Why Married People Must Not Worship Sri Dhumavati: 7th Maha Vidya & Goddess of Inauspicious Things.

Shakti, the feminine energy, is the source of all creation, whether it is primal, material, or spiritual. Vedic Story celebrates the divine energy or the goddesses of Indian mythology in the series of Dasa or Dasha Mahavidya (10 wisdom or tantric goddesses). Earlier, we were amazed by the story of Sri Chinnamasta, 6th Dasa Mahavidya and Controller of Sexual Desire. Hindu texts worship radiant, virtuous, and powerful goddesses. They are divine, breathtaking in appearance, spiritually awakened, and equal in power to Trideva, Brahma, Vishnu, and Shiva.

However, Dasha Mahavidya, or the 10 great wisdoms—Kali, Tara, Tripura Sundari, Bhuvaneshvari, Bhairavi, Chinnamasta, Dhumavati, Bagalamukhi, Matangi, and Kamala—is giving a whole new layer to the Devi Shakti in Sanatan Dharma.

Today, the Vedic Story has come with the story of Dasha Mahavidya, Goddess Dhumavati. She is revered, unappreciated, and the opposite of the other tantric goddesses. Sri Dhumavati represents the darker side of life, which is filled with pain, desperation, loneliness, poverty, and destitution. 

Dhumavati: Iconography of the Goddess

Unlike the radiant and charming Devi Shakti, Dhumavati, the goddess of poverty, is grey or smoky in appearance. She is a widow with disheveled white or grey hair. Her face has wrinkles of despair, and her breasts are barren and scrawny. She looks like a witch with an ugly appearance or a grandmother. The goddess is smoky in complexion and roams alone in destitution with pain and desperation. Dhumavati personifies a dissolved form of consciousness that disseminates sleep and illusion.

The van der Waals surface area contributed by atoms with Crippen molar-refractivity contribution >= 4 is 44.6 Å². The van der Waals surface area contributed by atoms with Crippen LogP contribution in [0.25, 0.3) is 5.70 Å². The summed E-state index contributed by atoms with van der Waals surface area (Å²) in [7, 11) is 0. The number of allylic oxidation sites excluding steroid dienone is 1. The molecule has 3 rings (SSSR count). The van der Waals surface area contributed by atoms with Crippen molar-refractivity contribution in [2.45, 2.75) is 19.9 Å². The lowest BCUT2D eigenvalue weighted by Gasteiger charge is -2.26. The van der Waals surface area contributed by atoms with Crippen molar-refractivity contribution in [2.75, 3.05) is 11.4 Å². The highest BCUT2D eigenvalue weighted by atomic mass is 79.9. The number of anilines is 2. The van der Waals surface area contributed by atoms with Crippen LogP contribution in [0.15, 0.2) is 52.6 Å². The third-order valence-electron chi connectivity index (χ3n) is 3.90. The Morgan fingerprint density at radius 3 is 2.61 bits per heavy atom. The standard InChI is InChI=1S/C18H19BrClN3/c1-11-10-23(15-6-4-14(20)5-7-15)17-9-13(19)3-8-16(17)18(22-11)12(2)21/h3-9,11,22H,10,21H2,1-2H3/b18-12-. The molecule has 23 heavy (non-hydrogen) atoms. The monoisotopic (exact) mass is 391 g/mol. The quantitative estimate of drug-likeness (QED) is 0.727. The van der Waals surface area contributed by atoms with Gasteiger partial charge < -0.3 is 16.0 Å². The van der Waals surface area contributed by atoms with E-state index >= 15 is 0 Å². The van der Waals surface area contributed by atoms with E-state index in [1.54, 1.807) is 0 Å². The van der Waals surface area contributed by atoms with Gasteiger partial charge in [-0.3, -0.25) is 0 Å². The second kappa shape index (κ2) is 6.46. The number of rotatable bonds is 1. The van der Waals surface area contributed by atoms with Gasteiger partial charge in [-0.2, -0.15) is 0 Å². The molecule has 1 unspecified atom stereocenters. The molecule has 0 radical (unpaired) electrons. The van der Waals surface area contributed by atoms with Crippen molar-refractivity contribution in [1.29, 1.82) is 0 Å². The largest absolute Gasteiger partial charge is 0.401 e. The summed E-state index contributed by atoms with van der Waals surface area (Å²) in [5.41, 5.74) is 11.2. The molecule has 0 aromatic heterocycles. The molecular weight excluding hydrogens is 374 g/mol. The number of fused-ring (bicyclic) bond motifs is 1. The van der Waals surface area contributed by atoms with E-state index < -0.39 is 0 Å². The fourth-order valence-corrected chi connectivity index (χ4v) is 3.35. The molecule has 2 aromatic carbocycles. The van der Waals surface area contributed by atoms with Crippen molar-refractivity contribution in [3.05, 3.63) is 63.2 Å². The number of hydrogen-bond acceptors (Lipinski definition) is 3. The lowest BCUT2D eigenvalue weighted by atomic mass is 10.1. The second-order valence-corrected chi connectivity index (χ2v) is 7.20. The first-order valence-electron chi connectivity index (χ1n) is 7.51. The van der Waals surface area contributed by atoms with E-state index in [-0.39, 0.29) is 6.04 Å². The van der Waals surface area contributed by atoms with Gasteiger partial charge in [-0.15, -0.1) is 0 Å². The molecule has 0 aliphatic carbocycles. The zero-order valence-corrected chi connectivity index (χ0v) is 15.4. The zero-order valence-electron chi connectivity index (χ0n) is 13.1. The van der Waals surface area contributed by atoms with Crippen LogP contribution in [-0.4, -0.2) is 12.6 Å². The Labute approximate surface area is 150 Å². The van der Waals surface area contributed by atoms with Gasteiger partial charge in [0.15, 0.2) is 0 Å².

Goddess Dhumavati is represented with two hands holding a basket in one hand and a boon or knowledge-giving gesture, Varada Mudra and Chin Mudra, with the other hand. She rides a chariot without a horse bearing a crow. Sri Dhumavati is the goddess of desolation, fights between couples, divorces, endless quarrels, disagreements, and conflicts. She is powerful, detached yet despaired, without a husband, but depicts independence and self-sufficiency.

Dhumavati: Goddess of Between Life and Death

Dhumavati, the 7th Dasha, or Dasa Mahavidya, personifies the meaning of life and death. She is Dhuma, Smoke, a goddess made of smoke, conscious yet with all negative energies.

She is a yogi who destroys illusion and ill thoughts. Devi Dhumavati is the goddess of life and death. She is the death of winter (human life) and promises rebirth in the spring (human life). Sri Dhumavati shows people a new chapter in life with widowhood and gives them the strength to envision a new world.

Dhumavati: Goddess of Darkness and Ignorance

Goddess Dhumavati is the primordial ignorance and darkness. It raises the world of illusion. Devi Dhumavati represents the coal darkness before creation and after the decay of human life. This darkness shielded humans from the ultimate truth and reality. Realizing one’s ignorance can lead to a path of wisdom and knowledge.

Dhumavati: Goddess of Yoganidra—Pre-creation State of Consciousness

However, as per ancient texts, Sri Dhumavati is the goddess of Yoga Nidra—the pre-creation state of consciousness. This is the state of “Shunya” (zero), where all creation dissolves and reaches the ultimate reality of Supreme Brahman.

Shunya, or the void, is pure consciousness where the movement of the mind meets with silence.